I turn round, and I am soon back in the corridor making for the safety of my room.
‘Can you come and see Mr Sievwright in the Practice Nurse room? I told you he was coming and you said you’d see him with me at 10 o’clock, and listen to his chest. It’s twenty past and I’m running late, it won’t take a minute.’ Dora is a hard worker, knows her stuff.
I’m also running late but no-one seems to bother about that.
‘Aye, Dora, I’ll just pick up my stethy, 20 secs.’
As I open the door to GP-4, looking forward to a couple of deep breaths while I grab the stethoscope, a woman pushes past me into the room.
‘Thank god! Yer no’ half runnin’ late the day, eh?’
She could be 45 or 65, her long, dry red hair pulled back at her nape. I know Iva too well. Before I know it she has climbed agilely on to the couch, quite a task given there is an old ECG machine and a large box of paper bed rolls taking up most of it. Somehow, she contorts herself into a tiny space where the pillow should be.
‘I’m in fuckin’ agony wi’ this hip, I canny hardly walk, you’ll need to tae somethin’, ah’ve got tae look after Billy, an’ Billy’s a wee fat slimy bastard and you know it! Would a wee X-ray no’ help my hip?’
‘Aye, get her an X-ray pronto, or is that using up too much of yer budget?’
I turn round and see Billy on my chair, looking through the assorted stuff on my desk.
‘Hi, Doc! I came in wi’ Iva tae make sure you dae yer job right.’’
How the fuck did he get in here?
‘Hi, Billy. How are you? Still going to Ibrox?’
I hate Billy. Iva has been his punchbag for years, and he’s taught the sons to carry on the work. Their daughter has terminal acopia, and three kids of her own. Another of Iva’s own sons died in an RTA 5 years ago. Billy fell down stairs, (I secretly suspect Iva pushed him) about ten years back and his head injury meant he needs her constant attention — aye, right! I know Iva’s hip is also fine. What Iva needs are sympathy, listening to, and support. But I have no time for that.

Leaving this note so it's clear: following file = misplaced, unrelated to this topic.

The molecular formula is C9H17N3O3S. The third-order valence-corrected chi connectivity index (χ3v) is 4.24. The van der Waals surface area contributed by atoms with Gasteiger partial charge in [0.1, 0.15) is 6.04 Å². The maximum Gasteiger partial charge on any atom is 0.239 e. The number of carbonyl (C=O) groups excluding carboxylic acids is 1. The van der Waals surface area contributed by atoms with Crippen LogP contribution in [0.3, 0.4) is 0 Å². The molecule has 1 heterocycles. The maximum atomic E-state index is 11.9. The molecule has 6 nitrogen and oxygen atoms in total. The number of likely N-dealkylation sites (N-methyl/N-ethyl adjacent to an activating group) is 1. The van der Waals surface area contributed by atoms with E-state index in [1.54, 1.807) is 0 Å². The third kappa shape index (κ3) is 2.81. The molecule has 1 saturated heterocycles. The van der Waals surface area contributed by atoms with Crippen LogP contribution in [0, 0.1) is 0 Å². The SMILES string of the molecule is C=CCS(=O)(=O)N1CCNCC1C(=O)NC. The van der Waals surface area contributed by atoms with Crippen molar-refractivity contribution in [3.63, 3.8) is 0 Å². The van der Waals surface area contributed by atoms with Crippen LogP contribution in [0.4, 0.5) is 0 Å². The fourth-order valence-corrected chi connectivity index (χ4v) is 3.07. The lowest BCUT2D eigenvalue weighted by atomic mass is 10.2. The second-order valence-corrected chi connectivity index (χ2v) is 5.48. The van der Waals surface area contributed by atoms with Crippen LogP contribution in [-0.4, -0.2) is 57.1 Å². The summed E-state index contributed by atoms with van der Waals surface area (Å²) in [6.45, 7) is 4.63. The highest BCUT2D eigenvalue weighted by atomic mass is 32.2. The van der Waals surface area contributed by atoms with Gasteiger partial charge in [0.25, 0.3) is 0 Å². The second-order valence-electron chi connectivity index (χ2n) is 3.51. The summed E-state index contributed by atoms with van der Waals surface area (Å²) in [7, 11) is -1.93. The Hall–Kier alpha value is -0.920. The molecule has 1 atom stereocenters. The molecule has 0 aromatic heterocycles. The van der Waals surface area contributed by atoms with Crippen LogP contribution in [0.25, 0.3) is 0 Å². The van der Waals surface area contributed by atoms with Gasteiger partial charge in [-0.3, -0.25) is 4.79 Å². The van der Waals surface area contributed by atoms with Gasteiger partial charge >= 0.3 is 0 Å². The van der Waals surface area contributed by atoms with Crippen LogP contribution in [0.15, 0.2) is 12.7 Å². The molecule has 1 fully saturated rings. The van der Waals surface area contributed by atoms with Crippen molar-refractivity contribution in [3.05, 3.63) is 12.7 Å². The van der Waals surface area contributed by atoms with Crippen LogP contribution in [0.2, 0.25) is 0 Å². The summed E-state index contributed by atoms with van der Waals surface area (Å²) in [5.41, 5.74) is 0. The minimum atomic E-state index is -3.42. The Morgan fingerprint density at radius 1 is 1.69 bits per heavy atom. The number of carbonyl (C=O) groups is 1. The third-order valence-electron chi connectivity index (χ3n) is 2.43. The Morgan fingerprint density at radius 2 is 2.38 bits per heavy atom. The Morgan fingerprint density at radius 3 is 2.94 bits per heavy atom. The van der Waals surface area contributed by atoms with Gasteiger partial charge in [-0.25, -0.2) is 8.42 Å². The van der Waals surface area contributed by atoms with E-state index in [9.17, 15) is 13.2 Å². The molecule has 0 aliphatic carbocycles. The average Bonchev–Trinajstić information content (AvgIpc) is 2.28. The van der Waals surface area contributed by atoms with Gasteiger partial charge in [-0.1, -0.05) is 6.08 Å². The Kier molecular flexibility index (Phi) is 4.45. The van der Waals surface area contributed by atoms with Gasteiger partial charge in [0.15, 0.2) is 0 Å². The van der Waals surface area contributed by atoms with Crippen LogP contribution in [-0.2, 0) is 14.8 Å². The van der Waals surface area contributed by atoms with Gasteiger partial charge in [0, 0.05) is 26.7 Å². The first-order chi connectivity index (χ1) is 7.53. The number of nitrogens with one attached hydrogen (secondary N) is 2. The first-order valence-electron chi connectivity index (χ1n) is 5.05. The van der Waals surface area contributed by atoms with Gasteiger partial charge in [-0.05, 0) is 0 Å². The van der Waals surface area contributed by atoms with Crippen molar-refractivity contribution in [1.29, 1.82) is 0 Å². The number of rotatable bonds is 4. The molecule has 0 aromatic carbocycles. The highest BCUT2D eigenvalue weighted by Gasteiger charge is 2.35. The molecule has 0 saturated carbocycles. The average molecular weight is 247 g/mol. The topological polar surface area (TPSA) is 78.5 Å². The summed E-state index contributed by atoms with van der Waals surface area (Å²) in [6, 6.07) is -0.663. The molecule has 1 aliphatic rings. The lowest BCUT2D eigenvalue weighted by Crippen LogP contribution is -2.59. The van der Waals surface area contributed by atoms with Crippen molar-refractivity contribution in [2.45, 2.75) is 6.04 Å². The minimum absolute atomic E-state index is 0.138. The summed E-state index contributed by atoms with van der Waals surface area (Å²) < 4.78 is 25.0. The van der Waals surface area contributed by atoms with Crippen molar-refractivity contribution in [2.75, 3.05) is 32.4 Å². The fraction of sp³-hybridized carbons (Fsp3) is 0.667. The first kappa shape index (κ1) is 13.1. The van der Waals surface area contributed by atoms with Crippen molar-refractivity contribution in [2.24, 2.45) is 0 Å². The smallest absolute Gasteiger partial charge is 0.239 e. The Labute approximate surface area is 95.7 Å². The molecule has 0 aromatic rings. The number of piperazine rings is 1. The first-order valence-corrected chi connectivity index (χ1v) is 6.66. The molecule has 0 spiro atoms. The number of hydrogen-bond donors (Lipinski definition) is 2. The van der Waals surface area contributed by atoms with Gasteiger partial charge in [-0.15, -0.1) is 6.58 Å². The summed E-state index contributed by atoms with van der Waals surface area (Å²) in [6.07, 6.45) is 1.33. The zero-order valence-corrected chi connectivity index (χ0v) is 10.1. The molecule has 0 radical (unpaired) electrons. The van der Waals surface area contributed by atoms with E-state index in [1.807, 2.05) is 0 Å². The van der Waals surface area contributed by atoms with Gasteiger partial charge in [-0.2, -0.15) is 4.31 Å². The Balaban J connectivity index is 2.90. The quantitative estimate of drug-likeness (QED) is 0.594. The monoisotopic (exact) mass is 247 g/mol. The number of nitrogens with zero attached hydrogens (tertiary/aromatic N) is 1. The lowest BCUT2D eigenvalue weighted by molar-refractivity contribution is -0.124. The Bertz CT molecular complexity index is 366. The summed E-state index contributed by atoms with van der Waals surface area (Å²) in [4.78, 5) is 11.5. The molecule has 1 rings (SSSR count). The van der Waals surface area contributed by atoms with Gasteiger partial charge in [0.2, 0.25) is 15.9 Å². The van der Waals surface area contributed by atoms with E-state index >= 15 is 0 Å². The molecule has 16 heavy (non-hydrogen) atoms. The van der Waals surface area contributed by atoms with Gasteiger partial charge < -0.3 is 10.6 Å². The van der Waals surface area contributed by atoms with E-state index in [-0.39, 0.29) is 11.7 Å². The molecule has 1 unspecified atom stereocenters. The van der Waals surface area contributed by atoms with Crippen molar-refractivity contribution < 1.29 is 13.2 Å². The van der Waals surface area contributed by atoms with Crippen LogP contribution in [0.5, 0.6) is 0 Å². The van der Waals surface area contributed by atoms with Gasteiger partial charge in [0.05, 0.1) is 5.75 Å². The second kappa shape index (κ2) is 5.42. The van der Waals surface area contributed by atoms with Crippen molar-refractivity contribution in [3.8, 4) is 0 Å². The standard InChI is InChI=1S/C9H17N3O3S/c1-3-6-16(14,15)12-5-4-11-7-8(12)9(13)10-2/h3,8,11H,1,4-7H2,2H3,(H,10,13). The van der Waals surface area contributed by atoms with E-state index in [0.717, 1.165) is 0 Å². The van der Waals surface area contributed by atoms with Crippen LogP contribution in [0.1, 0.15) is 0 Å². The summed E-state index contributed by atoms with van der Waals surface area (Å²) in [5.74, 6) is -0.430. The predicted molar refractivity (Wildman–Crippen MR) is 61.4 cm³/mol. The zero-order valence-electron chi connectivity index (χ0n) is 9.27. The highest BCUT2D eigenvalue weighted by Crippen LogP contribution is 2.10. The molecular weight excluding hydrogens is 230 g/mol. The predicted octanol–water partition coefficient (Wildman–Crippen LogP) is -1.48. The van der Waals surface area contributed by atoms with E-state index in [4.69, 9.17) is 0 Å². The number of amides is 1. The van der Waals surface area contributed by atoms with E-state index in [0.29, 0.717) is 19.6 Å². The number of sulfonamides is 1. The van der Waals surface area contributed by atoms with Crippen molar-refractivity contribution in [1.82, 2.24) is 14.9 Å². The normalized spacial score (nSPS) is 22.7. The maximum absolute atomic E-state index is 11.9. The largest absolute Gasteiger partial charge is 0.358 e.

All this information I have absorbed about Iva and her family flash to the front of my brain automatically in a millisecond. She doesn’t need medication, but I have to escape.
‘Will we try the weak co-codamol again? That might not upset your bowels this time.’
As I leave the room to go to Dora’s patient Rena catches me again.
‘We need to set up a joint visit to Mrs Angus at Benview Farm to look at her ulcer. I think she needs a referral. Would 10.10pm Friday night be ok?’
‘I only work Monday to Wednesday since I went part time.’
OK, how about Saturday at 11am?’
‘Monday to Friday!’ Did I shout that?
‘It’ll have to be Tuesday at 8.50pm then.’
If I’m not shouting I should be fucking screaming!
I wake with my long-suffering wife shaking me.
‘You’ve been dreaming again.’
She goes straight back to sleep. I lie, thankful it was a dream. I look at the clock. 3.27am.
Thank god, another couple of hours before I have to get up for work.
3.54am. It’s no use. I need a pee now. I’ll wake her up again but I have to go now or there’s no chance of sleep before work.
Part way through emptying my bladder the faulty toilet seat falls down and crashes through my stream on to the pan. The noise rouses the dog to start loud barking.
I creep back to the bedroom.
‘No. Bloody exhausted. And tomorrow’s going to be hellish at work. Fridays always are.’
‘Oh! When is this going to stop? You haven’t worked Fridays for three years, and you retired completely over a year ago.’
It was so real. I knew them all. And they are different patients every time I have the dreams. Just so real. I wonder how they are all doing?
God, I don’t miss all that!